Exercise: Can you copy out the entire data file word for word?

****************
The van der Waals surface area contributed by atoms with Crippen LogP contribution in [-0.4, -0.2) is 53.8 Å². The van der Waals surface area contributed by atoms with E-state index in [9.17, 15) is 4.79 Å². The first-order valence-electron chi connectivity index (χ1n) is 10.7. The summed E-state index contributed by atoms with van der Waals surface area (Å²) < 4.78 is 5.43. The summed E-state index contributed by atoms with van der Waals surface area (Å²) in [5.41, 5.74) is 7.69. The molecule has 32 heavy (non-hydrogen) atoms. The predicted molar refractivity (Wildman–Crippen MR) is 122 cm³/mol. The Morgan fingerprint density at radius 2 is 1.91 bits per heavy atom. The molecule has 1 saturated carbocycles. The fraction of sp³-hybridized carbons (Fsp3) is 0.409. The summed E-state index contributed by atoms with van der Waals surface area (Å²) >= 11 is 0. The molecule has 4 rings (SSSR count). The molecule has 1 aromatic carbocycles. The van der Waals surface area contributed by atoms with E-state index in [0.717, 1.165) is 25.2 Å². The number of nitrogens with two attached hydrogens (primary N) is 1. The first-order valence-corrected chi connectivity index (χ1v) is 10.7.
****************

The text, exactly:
The van der Waals surface area contributed by atoms with Crippen LogP contribution in [-0.4, -0.2) is 53.8 Å². The van der Waals surface area contributed by atoms with E-state index in [9.17, 15) is 4.79 Å². The first-order valence-electron chi connectivity index (χ1n) is 10.7. The summed E-state index contributed by atoms with van der Waals surface area (Å²) < 4.78 is 5.43. The summed E-state index contributed by atoms with van der Waals surface area (Å²) in [5.41, 5.74) is 7.69. The molecule has 32 heavy (non-hydrogen) atoms. The predicted molar refractivity (Wildman–Crippen MR) is 122 cm³/mol. The Morgan fingerprint density at radius 2 is 1.91 bits per heavy atom. The molecule has 1 saturated carbocycles. The fraction of sp³-hybridized carbons (Fsp3) is 0.409. The summed E-state index contributed by atoms with van der Waals surface area (Å²) >= 11 is 0. The molecule has 4 rings (SSSR count). The molecule has 1 aromatic carbocycles. The van der Waals surface area contributed by atoms with E-state index in [0.717, 1.165) is 25.2 Å². The number of nitrogens with two attached hydrogens (primary N) is 1. The first-order valence-corrected chi connectivity index (χ1v) is 10.7.